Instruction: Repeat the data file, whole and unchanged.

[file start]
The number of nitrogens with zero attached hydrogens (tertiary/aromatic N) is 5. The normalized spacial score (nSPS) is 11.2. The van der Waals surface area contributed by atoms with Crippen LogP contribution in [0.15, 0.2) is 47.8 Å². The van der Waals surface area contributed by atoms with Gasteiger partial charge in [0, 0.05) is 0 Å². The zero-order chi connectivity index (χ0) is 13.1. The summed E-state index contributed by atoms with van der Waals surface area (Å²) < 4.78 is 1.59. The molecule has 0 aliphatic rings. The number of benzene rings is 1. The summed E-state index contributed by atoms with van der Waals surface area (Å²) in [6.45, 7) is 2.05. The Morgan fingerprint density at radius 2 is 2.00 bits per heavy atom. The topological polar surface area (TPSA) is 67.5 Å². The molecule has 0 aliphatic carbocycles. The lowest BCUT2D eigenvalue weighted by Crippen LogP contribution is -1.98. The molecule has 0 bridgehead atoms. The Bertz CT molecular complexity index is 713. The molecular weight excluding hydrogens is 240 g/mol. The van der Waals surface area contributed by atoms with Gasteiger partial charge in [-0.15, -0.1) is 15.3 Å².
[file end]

The number of nitrogens with zero attached hydrogens (tertiary/aromatic N) is 5. The normalized spacial score (nSPS) is 11.2. The van der Waals surface area contributed by atoms with Crippen LogP contribution in [0.15, 0.2) is 47.8 Å². The van der Waals surface area contributed by atoms with Gasteiger partial charge in [0, 0.05) is 0 Å². The zero-order chi connectivity index (χ0) is 13.1. The summed E-state index contributed by atoms with van der Waals surface area (Å²) < 4.78 is 1.59. The molecule has 0 aliphatic rings. The number of benzene rings is 1. The summed E-state index contributed by atoms with van der Waals surface area (Å²) in [6.45, 7) is 2.05. The Morgan fingerprint density at radius 2 is 2.00 bits per heavy atom. The topological polar surface area (TPSA) is 67.5 Å². The molecule has 0 aliphatic carbocycles. The lowest BCUT2D eigenvalue weighted by Crippen LogP contribution is -1.98. The molecule has 0 bridgehead atoms. The Bertz CT molecular complexity index is 713. The molecular weight excluding hydrogens is 240 g/mol. The van der Waals surface area contributed by atoms with Gasteiger partial charge in [-0.15, -0.1) is 15.3 Å².